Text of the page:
The last time I kept tabs on Kaitlin Prest — the Canadian creator of The Heart, known for her work around the complicated contours of intimacy — it was on the occasion of The Shadows, her big fiction project for the Canadian Broadcasting Corporation, which came out around this time last year. I thought the podcast was a solid effort, but my biggest takeaway from the experience was the notion that we were due for some kind of run. If this was the kind of newsletter that peddled in predictions, I would have placed a bet on the idea that 2019 could well be the year of Kaitlin Prest… or at least a year where we’ll see a lot more projects emblazoned with her name.
That prediction would have been off the mark, though, as the past year turned out to be a pretty quiet one for Prest. Like a handful of other podcast talent on the up-and-up, she’s moved out west to Los Angeles, prompted by the prospect of potential television opportunity. That kind of stuff tends to move along its own warped timeline and, in many cases, can take years to achieve fruition, if at all. And so, hearing about the relocation and these discussions, the relative quietness of her year feels understandable in hindsight, even unsurprising.
Also unsurprising: the fact that Prest has now joined the swelling ranks of prominent audio producers forming their own companies. She announces the move today, and it’s a development that seems poised to make her upcoming year much less quiet. She’s calling the venture Mermaid Palace, and there are a couple of interesting things about the effort that’s worth unspooling here.
The core idea, she notes in an overview document that was sent to me, isn’t to build a podcast production company per se, but an organization ostensibly modeled more after dance or theater companies. It’s meant to be an entity that will house a group of artists, associated with Prest, and foster an operating environment where they can collaborate, share skills, and develop works in a way that can hopefully relate to the needs of the marketplace on their own terms. There’s an inherent loftiness to the enterprise, partially expressed in what appears to be the overview’s statement of purpose: “Sound works are largely absent in the art world,” it reads. “Narrative is absent in the sound art world. Art is absent in the podcast world. This project sets out to fill those voids.”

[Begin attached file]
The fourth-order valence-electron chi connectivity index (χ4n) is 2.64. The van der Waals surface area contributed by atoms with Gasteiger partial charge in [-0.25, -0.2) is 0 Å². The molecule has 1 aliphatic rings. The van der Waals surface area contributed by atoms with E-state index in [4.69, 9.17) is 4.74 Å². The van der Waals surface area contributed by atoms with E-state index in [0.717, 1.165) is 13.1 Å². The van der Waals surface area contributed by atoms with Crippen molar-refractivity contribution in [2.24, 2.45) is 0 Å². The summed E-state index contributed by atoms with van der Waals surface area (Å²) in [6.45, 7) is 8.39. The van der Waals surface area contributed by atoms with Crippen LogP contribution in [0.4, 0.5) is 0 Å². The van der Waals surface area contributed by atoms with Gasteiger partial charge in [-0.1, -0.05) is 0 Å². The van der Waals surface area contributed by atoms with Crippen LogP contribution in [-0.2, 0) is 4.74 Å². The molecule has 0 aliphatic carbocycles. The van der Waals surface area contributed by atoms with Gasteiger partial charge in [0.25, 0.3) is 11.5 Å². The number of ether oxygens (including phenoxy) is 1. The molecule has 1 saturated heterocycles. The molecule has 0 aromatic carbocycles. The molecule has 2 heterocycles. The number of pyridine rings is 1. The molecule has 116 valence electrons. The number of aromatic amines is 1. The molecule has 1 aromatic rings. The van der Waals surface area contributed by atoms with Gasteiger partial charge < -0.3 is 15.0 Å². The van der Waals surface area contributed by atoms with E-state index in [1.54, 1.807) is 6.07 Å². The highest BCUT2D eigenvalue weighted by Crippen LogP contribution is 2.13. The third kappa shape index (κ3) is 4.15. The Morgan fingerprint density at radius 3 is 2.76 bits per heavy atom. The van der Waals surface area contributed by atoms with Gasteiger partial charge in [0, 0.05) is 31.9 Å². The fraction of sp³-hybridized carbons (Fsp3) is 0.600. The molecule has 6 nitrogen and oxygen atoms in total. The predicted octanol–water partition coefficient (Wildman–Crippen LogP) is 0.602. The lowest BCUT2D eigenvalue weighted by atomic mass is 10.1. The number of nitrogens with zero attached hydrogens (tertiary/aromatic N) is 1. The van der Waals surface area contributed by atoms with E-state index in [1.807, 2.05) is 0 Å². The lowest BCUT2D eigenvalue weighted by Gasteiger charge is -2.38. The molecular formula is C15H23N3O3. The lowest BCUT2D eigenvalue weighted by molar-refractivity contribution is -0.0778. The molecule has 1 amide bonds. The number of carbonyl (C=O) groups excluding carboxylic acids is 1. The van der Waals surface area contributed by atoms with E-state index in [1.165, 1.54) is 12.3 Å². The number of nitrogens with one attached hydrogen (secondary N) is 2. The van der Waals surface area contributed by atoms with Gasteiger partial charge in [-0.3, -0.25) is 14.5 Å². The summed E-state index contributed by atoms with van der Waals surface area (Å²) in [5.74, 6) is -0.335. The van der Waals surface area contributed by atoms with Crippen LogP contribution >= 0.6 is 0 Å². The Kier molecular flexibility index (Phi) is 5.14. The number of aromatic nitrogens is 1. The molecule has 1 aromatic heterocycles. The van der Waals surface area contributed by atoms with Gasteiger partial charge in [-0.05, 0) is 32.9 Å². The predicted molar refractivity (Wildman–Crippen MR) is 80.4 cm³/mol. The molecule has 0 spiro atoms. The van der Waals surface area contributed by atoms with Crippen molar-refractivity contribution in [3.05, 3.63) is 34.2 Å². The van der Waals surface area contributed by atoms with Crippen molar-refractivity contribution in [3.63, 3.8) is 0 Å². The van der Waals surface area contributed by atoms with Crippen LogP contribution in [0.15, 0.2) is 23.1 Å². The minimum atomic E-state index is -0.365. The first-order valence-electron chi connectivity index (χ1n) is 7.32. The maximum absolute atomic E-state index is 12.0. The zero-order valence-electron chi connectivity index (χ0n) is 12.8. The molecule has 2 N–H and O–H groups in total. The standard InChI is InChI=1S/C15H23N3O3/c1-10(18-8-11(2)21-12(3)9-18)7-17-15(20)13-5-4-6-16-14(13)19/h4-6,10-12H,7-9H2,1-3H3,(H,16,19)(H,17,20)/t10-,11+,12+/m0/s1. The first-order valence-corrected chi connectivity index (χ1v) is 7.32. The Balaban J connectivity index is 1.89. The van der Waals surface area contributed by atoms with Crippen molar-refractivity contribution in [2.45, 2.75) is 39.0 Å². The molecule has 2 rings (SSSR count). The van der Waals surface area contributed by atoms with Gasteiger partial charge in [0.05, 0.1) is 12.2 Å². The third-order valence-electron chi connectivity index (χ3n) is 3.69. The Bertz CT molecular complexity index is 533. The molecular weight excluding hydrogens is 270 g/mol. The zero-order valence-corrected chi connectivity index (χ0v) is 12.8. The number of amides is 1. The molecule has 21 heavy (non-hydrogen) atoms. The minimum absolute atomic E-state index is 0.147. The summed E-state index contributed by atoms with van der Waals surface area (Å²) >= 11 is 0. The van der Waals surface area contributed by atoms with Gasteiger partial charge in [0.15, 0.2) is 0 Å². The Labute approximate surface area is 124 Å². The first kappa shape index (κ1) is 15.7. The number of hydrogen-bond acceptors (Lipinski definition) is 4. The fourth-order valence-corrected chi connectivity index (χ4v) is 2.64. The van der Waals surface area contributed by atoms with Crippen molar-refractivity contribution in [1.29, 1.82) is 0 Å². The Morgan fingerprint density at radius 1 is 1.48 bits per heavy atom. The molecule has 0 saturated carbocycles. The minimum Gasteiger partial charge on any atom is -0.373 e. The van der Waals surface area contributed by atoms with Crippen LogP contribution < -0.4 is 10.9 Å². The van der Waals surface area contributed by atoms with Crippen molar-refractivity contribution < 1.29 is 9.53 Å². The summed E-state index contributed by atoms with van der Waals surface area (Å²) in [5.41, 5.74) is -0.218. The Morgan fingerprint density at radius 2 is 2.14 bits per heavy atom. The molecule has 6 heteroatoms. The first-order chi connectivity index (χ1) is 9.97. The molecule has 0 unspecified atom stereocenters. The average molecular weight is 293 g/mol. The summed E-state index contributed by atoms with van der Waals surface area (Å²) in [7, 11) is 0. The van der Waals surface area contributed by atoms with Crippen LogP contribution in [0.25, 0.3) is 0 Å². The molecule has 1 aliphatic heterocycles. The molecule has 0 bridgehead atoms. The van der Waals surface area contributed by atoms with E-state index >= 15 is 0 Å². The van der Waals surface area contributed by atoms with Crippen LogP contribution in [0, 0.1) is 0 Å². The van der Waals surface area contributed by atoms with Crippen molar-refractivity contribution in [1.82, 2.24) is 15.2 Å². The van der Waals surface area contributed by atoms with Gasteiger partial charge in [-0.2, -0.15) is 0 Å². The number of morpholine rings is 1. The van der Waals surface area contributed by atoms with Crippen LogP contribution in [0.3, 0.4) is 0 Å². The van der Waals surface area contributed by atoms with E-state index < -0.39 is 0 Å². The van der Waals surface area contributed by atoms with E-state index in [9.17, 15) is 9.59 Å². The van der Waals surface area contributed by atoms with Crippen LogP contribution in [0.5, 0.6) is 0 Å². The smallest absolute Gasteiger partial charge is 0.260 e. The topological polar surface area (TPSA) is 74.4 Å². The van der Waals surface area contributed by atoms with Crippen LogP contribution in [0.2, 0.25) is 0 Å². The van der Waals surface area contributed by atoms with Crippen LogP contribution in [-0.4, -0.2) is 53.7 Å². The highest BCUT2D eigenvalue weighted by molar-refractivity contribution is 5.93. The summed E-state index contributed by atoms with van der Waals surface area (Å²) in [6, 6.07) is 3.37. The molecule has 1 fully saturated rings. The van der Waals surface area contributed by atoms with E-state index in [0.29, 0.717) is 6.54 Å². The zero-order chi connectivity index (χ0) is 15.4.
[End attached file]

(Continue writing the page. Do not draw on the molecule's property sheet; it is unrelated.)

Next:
The document also discusses a multi-medium ambition, with expressed interest in making works outside of podcasts — notably film and, eventually, television. For now, though, audio makes up the bulk of the organization’s opening projects, peppered with some performance art.
Among the podcast projects in development: a new show with Radiotopia called Appearances, created by Sharon Mashihi, that’s scheduled for next summer, plus a new show with the CBC called Asking for It, featuring Drew Denny as writer and lead producer, that’s slated for February. And at the moment, there are two scheduled instances of the aforementioned performance art experiences: one will take place next month at the Dynasty Typewriter space in Los Angeles, and another will be staged at Montreal’s Center Phi in June. In addition to these projects, they’re also building two residencies, one for pitch development and the other for experimental works.
When Prest told me about the new venture over the phone last week, her founding story seemed informed by two things. The first is the position of relative leverage she found herself in following the release of The Shadows, when she encountered increasing demand for her work. Though The Shadows, and The Heart before it, weren’t major profit generators, they were nonetheless projects that drew strong, devoted attention. “They were successful within the model of success that was important to me,” she said. “Which is to, like, get good press, push the culture forward, get written into textbooks about the medium, stuff like that.”
The critical success of those projects made her, in her words, a known quantity. Opportunities opened up, as did the possibility of creating her own shop through traditional investment money. She expressed disinterest for that type of funding — “I just don’t want to be beholden to the guarantee that we’ll make the money back” — but she did harbor the desire to, in her words, “level up” in some way or another. The key question, at that juncture, was whether she could find a way to capitalize on those opportunities in a way that felt more appropriate to what she wanted to do.